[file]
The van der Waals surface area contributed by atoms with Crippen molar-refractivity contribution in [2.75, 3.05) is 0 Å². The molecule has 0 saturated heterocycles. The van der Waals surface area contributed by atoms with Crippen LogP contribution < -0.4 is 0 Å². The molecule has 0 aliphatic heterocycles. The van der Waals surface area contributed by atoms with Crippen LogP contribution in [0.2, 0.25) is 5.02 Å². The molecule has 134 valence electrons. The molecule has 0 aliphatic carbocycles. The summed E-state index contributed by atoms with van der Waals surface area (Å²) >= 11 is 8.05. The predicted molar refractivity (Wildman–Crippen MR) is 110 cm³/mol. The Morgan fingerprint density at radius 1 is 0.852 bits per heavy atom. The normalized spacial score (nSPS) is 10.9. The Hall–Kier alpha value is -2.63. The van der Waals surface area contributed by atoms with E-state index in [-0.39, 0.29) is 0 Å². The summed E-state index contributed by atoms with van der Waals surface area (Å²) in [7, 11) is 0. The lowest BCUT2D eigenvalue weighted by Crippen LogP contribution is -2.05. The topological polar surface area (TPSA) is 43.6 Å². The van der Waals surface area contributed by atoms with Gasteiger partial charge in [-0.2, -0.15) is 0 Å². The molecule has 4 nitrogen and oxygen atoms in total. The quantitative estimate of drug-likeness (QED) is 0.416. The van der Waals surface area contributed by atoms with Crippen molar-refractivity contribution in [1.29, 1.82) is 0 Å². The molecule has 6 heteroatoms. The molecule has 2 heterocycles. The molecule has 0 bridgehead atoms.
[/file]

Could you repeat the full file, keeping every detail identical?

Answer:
The van der Waals surface area contributed by atoms with Crippen molar-refractivity contribution in [2.75, 3.05) is 0 Å². The molecule has 0 saturated heterocycles. The van der Waals surface area contributed by atoms with Crippen LogP contribution < -0.4 is 0 Å². The molecule has 0 aliphatic heterocycles. The van der Waals surface area contributed by atoms with Crippen LogP contribution in [0.2, 0.25) is 5.02 Å². The molecule has 134 valence electrons. The molecule has 0 aliphatic carbocycles. The summed E-state index contributed by atoms with van der Waals surface area (Å²) >= 11 is 8.05. The predicted molar refractivity (Wildman–Crippen MR) is 110 cm³/mol. The Morgan fingerprint density at radius 1 is 0.852 bits per heavy atom. The normalized spacial score (nSPS) is 10.9. The Hall–Kier alpha value is -2.63. The van der Waals surface area contributed by atoms with E-state index in [-0.39, 0.29) is 0 Å². The summed E-state index contributed by atoms with van der Waals surface area (Å²) in [7, 11) is 0. The lowest BCUT2D eigenvalue weighted by Crippen LogP contribution is -2.05. The topological polar surface area (TPSA) is 43.6 Å². The van der Waals surface area contributed by atoms with Gasteiger partial charge in [-0.2, -0.15) is 0 Å². The molecule has 4 nitrogen and oxygen atoms in total. The quantitative estimate of drug-likeness (QED) is 0.416. The van der Waals surface area contributed by atoms with Crippen molar-refractivity contribution in [1.29, 1.82) is 0 Å². The molecule has 6 heteroatoms. The molecule has 2 heterocycles. The molecule has 0 bridgehead atoms.